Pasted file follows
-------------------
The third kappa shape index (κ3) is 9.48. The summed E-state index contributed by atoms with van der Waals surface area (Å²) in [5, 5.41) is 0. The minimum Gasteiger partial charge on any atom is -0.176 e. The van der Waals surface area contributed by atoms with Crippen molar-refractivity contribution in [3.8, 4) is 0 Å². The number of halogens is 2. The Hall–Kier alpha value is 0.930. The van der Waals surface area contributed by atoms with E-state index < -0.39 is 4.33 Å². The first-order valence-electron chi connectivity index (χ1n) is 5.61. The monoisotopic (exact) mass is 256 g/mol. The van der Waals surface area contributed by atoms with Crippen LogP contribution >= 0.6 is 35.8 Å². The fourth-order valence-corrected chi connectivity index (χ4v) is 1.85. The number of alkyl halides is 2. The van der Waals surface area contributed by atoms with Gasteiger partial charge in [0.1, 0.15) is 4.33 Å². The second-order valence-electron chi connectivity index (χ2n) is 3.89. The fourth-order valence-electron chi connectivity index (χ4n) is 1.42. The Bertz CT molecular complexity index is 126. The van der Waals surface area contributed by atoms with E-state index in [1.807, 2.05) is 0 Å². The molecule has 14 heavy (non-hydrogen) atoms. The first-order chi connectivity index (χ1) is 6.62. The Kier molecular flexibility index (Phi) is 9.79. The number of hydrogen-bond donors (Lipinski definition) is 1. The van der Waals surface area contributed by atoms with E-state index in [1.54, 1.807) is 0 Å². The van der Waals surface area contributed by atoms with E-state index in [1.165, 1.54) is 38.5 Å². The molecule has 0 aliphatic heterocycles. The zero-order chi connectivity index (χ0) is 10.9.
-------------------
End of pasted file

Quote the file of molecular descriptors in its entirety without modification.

The third kappa shape index (κ3) is 9.48. The summed E-state index contributed by atoms with van der Waals surface area (Å²) in [5, 5.41) is 0. The minimum Gasteiger partial charge on any atom is -0.176 e. The van der Waals surface area contributed by atoms with Crippen molar-refractivity contribution in [3.8, 4) is 0 Å². The number of halogens is 2. The Hall–Kier alpha value is 0.930. The van der Waals surface area contributed by atoms with E-state index < -0.39 is 4.33 Å². The first-order valence-electron chi connectivity index (χ1n) is 5.61. The monoisotopic (exact) mass is 256 g/mol. The van der Waals surface area contributed by atoms with Crippen LogP contribution >= 0.6 is 35.8 Å². The fourth-order valence-corrected chi connectivity index (χ4v) is 1.85. The number of alkyl halides is 2. The van der Waals surface area contributed by atoms with Gasteiger partial charge in [0.1, 0.15) is 4.33 Å². The second-order valence-electron chi connectivity index (χ2n) is 3.89. The fourth-order valence-electron chi connectivity index (χ4n) is 1.42. The Bertz CT molecular complexity index is 126. The van der Waals surface area contributed by atoms with E-state index in [1.807, 2.05) is 0 Å². The molecule has 14 heavy (non-hydrogen) atoms. The first-order chi connectivity index (χ1) is 6.62. The Kier molecular flexibility index (Phi) is 9.79. The number of hydrogen-bond donors (Lipinski definition) is 1. The van der Waals surface area contributed by atoms with E-state index in [1.54, 1.807) is 0 Å². The van der Waals surface area contributed by atoms with E-state index in [1.165, 1.54) is 38.5 Å². The molecule has 0 aliphatic heterocycles. The zero-order chi connectivity index (χ0) is 10.9.